Greenland appears to be looking for ways to leverage Chinese interest into greater investment from Denmark in the island’s mineral industry (IceNews). Continental neighbor Luleå in Sweden’s high North is home to a growing queue of crises in the steel industry, though the freshest crisis appears to have been resolved (EOTA). In Finland, not all is as it should be at the post-spill Talvivaara mine, to nobody’s surprise (EOTA). Stiff back or stiff knees, Russian diamond giant Alrosa will stand straight at Tiffany’s if a long-term contract to supply uncut stones to the major retail brand comes through (RIAN).


[In general…]

Life should be great for Arctic business. A recent survey by Forbes placed Denmark, Canada, Norway, Sweden and Finland all in the top 10 of business-friendly countries, with the US in place 12 and Russia in … place 105 (BN). The Moscow News tried to combat negative impressions of the Russian business climate with a profile of startups in Tomsk, while a profile of the soon-to-be-former owner of Arctic Ventures in Up Here magazine highlights the challenges and rewards of entrepreneurship in Nunavut’s “fragile economy.”

Getting to hard numbers, Iceland’s central bank has raised the country’s primary interest rate by .25% (IceNews). Neighbor Norway grew more than expected (.7%) in Q3 of this year (IceNews), and the country’s unemployment remained an enviable 3.2% (IceNews). Murmansk’s debt was rated BB, or “stable” by Fitch (BN), and final numbers on Russia’s 2011 external trade show that the Murmansk region provided .4% of it (BN).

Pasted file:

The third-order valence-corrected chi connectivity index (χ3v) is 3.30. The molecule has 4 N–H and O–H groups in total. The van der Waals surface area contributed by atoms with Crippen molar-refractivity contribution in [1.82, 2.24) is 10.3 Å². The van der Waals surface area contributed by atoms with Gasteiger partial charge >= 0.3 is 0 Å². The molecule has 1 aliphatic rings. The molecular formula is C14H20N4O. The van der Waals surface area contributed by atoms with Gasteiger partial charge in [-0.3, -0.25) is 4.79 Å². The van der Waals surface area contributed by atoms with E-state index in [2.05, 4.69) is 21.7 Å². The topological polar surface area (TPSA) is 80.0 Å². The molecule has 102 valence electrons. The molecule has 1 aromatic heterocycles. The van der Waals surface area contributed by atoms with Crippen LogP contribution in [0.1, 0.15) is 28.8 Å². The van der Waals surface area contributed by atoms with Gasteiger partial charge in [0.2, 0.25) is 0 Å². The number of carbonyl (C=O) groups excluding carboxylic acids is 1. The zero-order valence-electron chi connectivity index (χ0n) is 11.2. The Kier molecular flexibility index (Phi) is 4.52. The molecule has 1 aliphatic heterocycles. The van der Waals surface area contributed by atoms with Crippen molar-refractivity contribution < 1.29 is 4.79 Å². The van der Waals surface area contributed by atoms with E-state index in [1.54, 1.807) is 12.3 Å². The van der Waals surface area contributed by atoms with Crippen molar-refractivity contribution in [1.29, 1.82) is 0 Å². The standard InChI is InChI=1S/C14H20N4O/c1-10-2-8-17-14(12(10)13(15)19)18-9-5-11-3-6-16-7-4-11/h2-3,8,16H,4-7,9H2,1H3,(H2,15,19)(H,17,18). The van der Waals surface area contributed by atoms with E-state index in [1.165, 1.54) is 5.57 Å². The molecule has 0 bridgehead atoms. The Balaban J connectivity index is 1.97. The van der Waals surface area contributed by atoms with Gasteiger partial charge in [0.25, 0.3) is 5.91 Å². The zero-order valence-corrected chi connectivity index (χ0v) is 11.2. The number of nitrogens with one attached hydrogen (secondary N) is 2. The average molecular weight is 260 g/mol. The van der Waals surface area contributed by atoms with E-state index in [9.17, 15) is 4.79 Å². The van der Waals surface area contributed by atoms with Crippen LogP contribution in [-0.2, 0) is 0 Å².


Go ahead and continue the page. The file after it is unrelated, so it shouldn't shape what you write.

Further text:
Should the current state-of-play for the Northern Sea Route be a complete mystery to you, you’ll want to begin your reading with an article from the China Daily, by way of Global Research. A better article from Radio Free Europe highlights some of the reasons why the past few years’ spectacular growth in the Route’s usage may not necessarily indicate that the Northern Sea Route will be competing with the Suez Canal any time soon. Nor has the Northern Maritime Corridor, a planned channel of tax advantages and good ports between Europe and Murmansk/Arkhangelsk, lived up to the hype it enjoyed in 2002 (BO).

Lastly, word came this week that a mandatory ship reporting system will go into effect for the Barents Sea as of 1 June 2013, as requested by the Norwegian and Russian governments (BO).


The regional governor for Arkhangelsk is slapping a number of requirements on any prospective buyer of the Arkhangelsk trawler fleet, including “social obligations” to the employees, whatever that might mean (BO). Three organizations – one Russian-registered, two Cyprus-registered, have been approved to bid on the fleet after clearing a series of hurdles (BN). Nearby on the Kola Peninsula, a representative of the Russian Federal Fisheries Agency stated clearly that the aquaculture industry in Murmansk will require Norwegian help to reach its potential quickly (BN).